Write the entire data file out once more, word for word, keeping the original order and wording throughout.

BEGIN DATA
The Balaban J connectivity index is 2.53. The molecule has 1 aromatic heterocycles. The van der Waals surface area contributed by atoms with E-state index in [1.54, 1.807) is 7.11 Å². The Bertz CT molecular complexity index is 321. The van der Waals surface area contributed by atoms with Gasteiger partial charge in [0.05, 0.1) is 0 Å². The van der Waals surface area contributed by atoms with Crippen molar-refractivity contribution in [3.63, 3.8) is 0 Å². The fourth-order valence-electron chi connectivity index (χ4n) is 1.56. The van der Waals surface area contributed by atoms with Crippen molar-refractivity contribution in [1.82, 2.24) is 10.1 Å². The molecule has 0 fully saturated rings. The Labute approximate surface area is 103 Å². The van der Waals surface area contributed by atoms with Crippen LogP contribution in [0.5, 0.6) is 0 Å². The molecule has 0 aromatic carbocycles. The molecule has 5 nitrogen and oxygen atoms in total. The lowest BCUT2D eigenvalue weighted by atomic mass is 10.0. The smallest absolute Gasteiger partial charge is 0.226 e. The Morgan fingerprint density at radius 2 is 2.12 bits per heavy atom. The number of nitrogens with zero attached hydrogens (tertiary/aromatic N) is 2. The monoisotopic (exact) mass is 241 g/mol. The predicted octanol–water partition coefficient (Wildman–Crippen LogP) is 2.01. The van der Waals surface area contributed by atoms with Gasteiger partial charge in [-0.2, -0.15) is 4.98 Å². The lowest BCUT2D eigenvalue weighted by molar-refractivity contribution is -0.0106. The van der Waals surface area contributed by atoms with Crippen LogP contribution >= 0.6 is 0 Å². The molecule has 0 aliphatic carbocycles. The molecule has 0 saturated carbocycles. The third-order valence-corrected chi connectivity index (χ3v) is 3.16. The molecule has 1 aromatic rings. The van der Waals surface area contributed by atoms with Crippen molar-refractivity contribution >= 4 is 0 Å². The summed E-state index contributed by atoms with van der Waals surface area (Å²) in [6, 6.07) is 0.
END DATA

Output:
The Balaban J connectivity index is 2.53. The molecule has 1 aromatic heterocycles. The van der Waals surface area contributed by atoms with E-state index in [1.54, 1.807) is 7.11 Å². The Bertz CT molecular complexity index is 321. The van der Waals surface area contributed by atoms with Gasteiger partial charge in [0.05, 0.1) is 0 Å². The van der Waals surface area contributed by atoms with Crippen molar-refractivity contribution in [3.63, 3.8) is 0 Å². The fourth-order valence-electron chi connectivity index (χ4n) is 1.56. The van der Waals surface area contributed by atoms with Crippen molar-refractivity contribution in [1.82, 2.24) is 10.1 Å². The molecule has 0 fully saturated rings. The Labute approximate surface area is 103 Å². The van der Waals surface area contributed by atoms with Crippen LogP contribution in [0.5, 0.6) is 0 Å². The molecule has 0 aromatic carbocycles. The molecule has 5 nitrogen and oxygen atoms in total. The lowest BCUT2D eigenvalue weighted by atomic mass is 10.0. The smallest absolute Gasteiger partial charge is 0.226 e. The Morgan fingerprint density at radius 2 is 2.12 bits per heavy atom. The number of nitrogens with zero attached hydrogens (tertiary/aromatic N) is 2. The monoisotopic (exact) mass is 241 g/mol. The predicted octanol–water partition coefficient (Wildman–Crippen LogP) is 2.01. The van der Waals surface area contributed by atoms with Gasteiger partial charge in [-0.2, -0.15) is 4.98 Å². The lowest BCUT2D eigenvalue weighted by molar-refractivity contribution is -0.0106. The van der Waals surface area contributed by atoms with Crippen LogP contribution >= 0.6 is 0 Å². The molecule has 0 aliphatic carbocycles. The molecule has 0 saturated carbocycles. The third-order valence-corrected chi connectivity index (χ3v) is 3.16. The molecule has 1 aromatic rings. The van der Waals surface area contributed by atoms with Crippen molar-refractivity contribution >= 4 is 0 Å². The summed E-state index contributed by atoms with van der Waals surface area (Å²) in [6, 6.07) is 0.